‘We came in a boorish way, walked with our boots all over the territory in search of the Nazis. While we were looking for the Nazis, we sausaged everyone we could, then we approached Kiev, then we crap and moved away... We have made Ukraine a nation known to everyone throughout the world. Ukraine has become a country that is known absolutely everywhere. It's like the Greeks during the prosperity of Greece. We legitimized Ukraine.’ The same with ‘demilitarization’: ‘If they had, let us say, 500 tanks at the beginning of the special operation, now they have 5,000 tanks. If they have 20 thousand people able to fight skillfully, now 400 thousand can fight. How did we demilitarize it? It turns out that the opposite is true - we militarized her, hell knows how.’ As the result, ‘the Ukrainians today are one of the strongest armies. They have a high level of organization, training, weapons, intelligence. They work equally successfully with Soviet and NATO stuff. They are absolutely philosophical about the losses they bear. They have everything to achieve the supreme goal, as we had during World War II. But more technologically and clearly.’
In June, two Putinist heavy-weights expressed doubts in the way the ‘special operation’ was unfolding and questioned implicitly its ultimate goals. The first was Konstantin Zatulin, the deputy head of the Commonwealth of Independent States (CIS) committee in the Russian Duma and long-time director the CIS Institute, who recognized that Russia doesn’t have a solid standing in Ukraine or ‘enough grounds’ to ‘assume that we will definitely win’: ‘Our goals officially declared at the beginning of the military operation [were] denazification, demilitarization, the neutrality of Ukraine and the protection of the inhabitants of the Donetsk and Luhansk People's Republics, who have suffered all this time. On which of these items have we achieved results to date? None.’
He in particular criticized his colleagues who denied viability of the Ukrainian state and existence of a Ukrainian nation. We naively believed, he said, that the Ukrainian state would collapse under our assault and we would achieve what we tried to achieve with Minsk accords within the past eight years. ‘Unfortunately, the plan failed since it was essentially unrealistic. So, we need a different plan now, plan B.’ Ukraine is ‘dangerous’, he averred, but it would remain because we do not enough power to overcome it, considering the level of Western support it receives.
Russian TV-propagandist Margarita Simonyan worries about Ukrainian retaliations. Screenshot from Youtube
Another staunch Putinist, the head of the Russian propagandist network RT Margarita Simonyan, who cheered Russian aggression last year and was, in her own words, 'overwhelmed with euphoria', called to freeze the conflict and hold eventually a referendum on 'disputed' territories under UN supervision. Like other Putinist hawks, she has not changed her view of Ukraine but recognized that the country is too tough and, in fact, unpalatable. She genuinely worries that Ukraine is increasingly capable to retaliate and to reach Russian targets deep inside Russia, so she reasonably concludes that the bloodshed should be finally stopped, because it involves not only Ukrainian blood but also, alas, Russian.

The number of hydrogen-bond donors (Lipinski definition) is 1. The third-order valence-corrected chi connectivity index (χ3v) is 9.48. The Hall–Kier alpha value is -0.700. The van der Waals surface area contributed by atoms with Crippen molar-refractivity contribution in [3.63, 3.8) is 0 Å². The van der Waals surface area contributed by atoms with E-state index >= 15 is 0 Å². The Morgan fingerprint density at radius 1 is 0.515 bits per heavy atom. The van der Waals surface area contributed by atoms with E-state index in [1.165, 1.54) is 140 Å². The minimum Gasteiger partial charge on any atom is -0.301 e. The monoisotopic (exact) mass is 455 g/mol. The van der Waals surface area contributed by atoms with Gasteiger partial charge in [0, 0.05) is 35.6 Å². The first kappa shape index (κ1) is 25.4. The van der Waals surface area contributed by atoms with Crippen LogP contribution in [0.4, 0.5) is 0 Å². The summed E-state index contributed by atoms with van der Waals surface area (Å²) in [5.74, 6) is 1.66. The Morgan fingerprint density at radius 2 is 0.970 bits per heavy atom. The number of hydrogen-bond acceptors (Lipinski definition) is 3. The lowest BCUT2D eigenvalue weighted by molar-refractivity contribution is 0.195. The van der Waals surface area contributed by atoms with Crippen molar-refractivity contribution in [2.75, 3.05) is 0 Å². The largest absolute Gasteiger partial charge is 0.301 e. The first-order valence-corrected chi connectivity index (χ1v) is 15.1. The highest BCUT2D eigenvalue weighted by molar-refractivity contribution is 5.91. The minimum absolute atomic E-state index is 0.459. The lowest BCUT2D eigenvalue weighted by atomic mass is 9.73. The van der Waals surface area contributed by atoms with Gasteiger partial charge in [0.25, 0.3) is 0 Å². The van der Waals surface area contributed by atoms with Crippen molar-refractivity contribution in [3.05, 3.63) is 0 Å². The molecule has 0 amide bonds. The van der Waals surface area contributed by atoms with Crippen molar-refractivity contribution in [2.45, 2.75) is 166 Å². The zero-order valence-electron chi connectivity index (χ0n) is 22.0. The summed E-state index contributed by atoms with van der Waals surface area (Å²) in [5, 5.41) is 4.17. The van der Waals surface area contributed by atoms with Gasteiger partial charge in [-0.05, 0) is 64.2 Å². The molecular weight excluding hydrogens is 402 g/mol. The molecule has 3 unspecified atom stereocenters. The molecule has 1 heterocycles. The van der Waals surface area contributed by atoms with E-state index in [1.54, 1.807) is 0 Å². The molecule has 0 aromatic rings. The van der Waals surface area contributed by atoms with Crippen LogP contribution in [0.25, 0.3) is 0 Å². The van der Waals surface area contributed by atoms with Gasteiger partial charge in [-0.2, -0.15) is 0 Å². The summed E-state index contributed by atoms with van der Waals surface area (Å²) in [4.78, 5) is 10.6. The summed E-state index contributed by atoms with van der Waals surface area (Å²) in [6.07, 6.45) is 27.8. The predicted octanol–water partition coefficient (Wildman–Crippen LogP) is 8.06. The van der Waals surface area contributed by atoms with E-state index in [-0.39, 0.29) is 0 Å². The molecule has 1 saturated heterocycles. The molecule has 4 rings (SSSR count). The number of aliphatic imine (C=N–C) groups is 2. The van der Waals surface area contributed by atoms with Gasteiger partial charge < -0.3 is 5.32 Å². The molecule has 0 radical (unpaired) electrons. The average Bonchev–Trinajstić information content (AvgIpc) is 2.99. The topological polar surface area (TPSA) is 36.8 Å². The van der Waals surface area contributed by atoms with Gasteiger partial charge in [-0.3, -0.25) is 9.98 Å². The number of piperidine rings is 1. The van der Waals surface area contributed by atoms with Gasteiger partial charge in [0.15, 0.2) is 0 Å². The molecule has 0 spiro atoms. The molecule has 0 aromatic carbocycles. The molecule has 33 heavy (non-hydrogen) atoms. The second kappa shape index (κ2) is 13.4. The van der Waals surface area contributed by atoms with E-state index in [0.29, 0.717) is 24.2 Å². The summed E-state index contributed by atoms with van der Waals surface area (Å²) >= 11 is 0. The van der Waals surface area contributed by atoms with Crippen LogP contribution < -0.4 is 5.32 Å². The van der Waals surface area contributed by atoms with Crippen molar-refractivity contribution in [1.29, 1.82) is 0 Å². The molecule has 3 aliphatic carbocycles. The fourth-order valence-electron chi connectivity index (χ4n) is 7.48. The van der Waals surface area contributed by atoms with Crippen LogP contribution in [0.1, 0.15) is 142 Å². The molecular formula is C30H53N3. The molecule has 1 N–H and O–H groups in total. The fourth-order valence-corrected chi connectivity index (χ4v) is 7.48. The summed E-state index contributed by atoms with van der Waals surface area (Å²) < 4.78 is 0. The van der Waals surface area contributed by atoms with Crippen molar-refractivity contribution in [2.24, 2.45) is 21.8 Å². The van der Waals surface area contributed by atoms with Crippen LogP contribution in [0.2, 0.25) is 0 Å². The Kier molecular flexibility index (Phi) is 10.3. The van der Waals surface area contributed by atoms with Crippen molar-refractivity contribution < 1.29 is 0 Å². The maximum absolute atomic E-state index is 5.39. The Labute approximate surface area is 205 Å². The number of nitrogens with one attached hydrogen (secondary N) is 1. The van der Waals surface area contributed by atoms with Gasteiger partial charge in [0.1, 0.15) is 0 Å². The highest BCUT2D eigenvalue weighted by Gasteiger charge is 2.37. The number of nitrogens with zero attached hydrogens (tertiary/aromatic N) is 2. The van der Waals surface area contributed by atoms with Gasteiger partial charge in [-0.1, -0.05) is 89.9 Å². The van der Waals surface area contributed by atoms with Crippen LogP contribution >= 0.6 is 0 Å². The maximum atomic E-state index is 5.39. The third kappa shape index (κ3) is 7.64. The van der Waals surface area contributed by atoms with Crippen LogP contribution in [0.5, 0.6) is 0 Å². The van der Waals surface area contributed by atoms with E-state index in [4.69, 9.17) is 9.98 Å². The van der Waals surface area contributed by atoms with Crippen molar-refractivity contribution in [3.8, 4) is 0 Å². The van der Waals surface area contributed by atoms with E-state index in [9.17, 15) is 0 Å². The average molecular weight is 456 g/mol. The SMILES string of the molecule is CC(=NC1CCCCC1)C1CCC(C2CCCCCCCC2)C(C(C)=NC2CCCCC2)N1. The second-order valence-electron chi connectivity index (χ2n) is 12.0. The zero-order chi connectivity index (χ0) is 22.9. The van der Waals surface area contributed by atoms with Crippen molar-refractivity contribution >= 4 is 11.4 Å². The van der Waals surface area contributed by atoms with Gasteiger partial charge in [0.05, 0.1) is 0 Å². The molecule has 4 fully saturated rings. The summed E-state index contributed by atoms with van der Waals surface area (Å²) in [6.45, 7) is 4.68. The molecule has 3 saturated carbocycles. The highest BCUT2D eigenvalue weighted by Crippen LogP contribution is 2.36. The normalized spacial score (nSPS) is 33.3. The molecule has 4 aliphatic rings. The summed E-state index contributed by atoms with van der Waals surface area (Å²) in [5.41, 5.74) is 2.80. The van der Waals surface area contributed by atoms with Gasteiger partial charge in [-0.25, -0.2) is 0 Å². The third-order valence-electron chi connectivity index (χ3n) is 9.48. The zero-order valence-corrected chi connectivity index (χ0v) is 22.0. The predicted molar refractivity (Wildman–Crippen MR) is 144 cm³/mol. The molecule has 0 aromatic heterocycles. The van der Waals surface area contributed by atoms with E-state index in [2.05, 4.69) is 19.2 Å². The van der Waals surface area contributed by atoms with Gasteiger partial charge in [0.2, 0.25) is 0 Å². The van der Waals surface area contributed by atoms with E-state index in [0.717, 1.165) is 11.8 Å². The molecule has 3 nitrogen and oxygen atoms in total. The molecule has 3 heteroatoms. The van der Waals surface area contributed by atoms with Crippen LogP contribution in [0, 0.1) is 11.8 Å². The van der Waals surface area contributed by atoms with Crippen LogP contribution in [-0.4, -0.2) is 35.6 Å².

Or is it a 'maskirovka'?
One should not be surprised that this criticism comes from the Putinist camp. This is the only camp that may more or less safely criticize the official line and the 'special military operation' – from the far-right position of extreme jingoism, anti-Westernism and Ukrainophobia. We cannot exclude, as some experts suggest, that all these 'criticism' is a bluff – a Kremlin-coordinated campaign, 'maskirovka', aimed primarily at an international audience, specifically at those experts and politicians who still believe in some 'constructive dialogue' with Moscow and would be happy to find there some 'reasonable' partners for much-coveted peace talks.
It is unlikely, however, that this 'maskirovka' can substantially undermine the Western strategic narrative that draws on the recognition of genocidal character of Russian war (and 'Ukraine denial'), and the existential character of Ukraine’s self-defense. In any case, the potential benefits of this info-ops are unlikely to offset the damage that the hawks’ criticism inflicts on Kremlin narrative about the war and Putin’s personal authority. The criticism reflects not only dissatisfaction with the spectacular setbacks of the 'special operation', it remarkably comes from the people who are much better acquainted with Ukrainian and international realities than a great majority of pro-Kremlin nationalistic hawks.
Whether this disappointment would produce any domino effect largely depends on Ukraine’s successes in the battlefield. Nothing, so far, in Ukraine is as good or as bad as it sounds.